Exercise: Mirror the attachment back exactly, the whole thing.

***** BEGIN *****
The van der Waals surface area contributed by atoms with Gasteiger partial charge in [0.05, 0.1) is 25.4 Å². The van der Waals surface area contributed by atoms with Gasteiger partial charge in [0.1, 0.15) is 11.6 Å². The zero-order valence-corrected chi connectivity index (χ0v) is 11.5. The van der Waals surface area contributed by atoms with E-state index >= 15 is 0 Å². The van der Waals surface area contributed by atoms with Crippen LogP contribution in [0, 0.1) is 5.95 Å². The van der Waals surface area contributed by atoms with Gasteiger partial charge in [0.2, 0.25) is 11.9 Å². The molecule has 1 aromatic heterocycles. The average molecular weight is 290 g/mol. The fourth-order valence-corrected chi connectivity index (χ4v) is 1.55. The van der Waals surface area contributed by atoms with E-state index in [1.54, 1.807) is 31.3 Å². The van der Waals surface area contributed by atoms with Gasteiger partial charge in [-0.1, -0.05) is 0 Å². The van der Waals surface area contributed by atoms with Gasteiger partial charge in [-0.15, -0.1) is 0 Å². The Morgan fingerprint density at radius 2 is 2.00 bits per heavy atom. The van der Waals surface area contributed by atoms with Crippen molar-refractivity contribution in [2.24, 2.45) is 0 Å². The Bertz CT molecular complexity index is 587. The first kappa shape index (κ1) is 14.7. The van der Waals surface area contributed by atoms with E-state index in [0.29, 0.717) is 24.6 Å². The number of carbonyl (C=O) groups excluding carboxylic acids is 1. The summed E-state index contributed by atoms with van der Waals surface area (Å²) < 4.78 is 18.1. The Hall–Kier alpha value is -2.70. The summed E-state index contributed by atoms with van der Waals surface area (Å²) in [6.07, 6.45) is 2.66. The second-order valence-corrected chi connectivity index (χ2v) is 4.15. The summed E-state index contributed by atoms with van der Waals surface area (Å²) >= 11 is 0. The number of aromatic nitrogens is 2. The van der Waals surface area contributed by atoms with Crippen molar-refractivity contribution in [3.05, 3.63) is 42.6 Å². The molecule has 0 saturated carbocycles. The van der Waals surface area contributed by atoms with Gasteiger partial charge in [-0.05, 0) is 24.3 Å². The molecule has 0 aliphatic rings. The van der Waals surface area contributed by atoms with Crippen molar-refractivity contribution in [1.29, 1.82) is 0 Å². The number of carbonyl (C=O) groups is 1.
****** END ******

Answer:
The van der Waals surface area contributed by atoms with Gasteiger partial charge in [0.05, 0.1) is 25.4 Å². The van der Waals surface area contributed by atoms with Gasteiger partial charge in [0.1, 0.15) is 11.6 Å². The zero-order valence-corrected chi connectivity index (χ0v) is 11.5. The van der Waals surface area contributed by atoms with E-state index >= 15 is 0 Å². The van der Waals surface area contributed by atoms with Crippen LogP contribution in [0, 0.1) is 5.95 Å². The van der Waals surface area contributed by atoms with Gasteiger partial charge in [0.2, 0.25) is 11.9 Å². The molecule has 1 aromatic heterocycles. The average molecular weight is 290 g/mol. The fourth-order valence-corrected chi connectivity index (χ4v) is 1.55. The van der Waals surface area contributed by atoms with E-state index in [1.54, 1.807) is 31.3 Å². The van der Waals surface area contributed by atoms with Gasteiger partial charge in [-0.1, -0.05) is 0 Å². The van der Waals surface area contributed by atoms with Gasteiger partial charge in [-0.15, -0.1) is 0 Å². The Morgan fingerprint density at radius 2 is 2.00 bits per heavy atom. The van der Waals surface area contributed by atoms with Crippen molar-refractivity contribution in [2.24, 2.45) is 0 Å². The Bertz CT molecular complexity index is 587. The first kappa shape index (κ1) is 14.7. The van der Waals surface area contributed by atoms with E-state index in [0.29, 0.717) is 24.6 Å². The number of carbonyl (C=O) groups excluding carboxylic acids is 1. The summed E-state index contributed by atoms with van der Waals surface area (Å²) < 4.78 is 18.1. The Hall–Kier alpha value is -2.70. The summed E-state index contributed by atoms with van der Waals surface area (Å²) in [6.07, 6.45) is 2.66. The second-order valence-corrected chi connectivity index (χ2v) is 4.15. The summed E-state index contributed by atoms with van der Waals surface area (Å²) >= 11 is 0. The number of aromatic nitrogens is 2. The van der Waals surface area contributed by atoms with Crippen molar-refractivity contribution in [3.05, 3.63) is 42.6 Å². The molecule has 0 saturated carbocycles. The van der Waals surface area contributed by atoms with Gasteiger partial charge in [-0.05, 0) is 24.3 Å². The molecule has 0 aliphatic rings. The van der Waals surface area contributed by atoms with Crippen molar-refractivity contribution in [1.29, 1.82) is 0 Å². The number of carbonyl (C=O) groups is 1.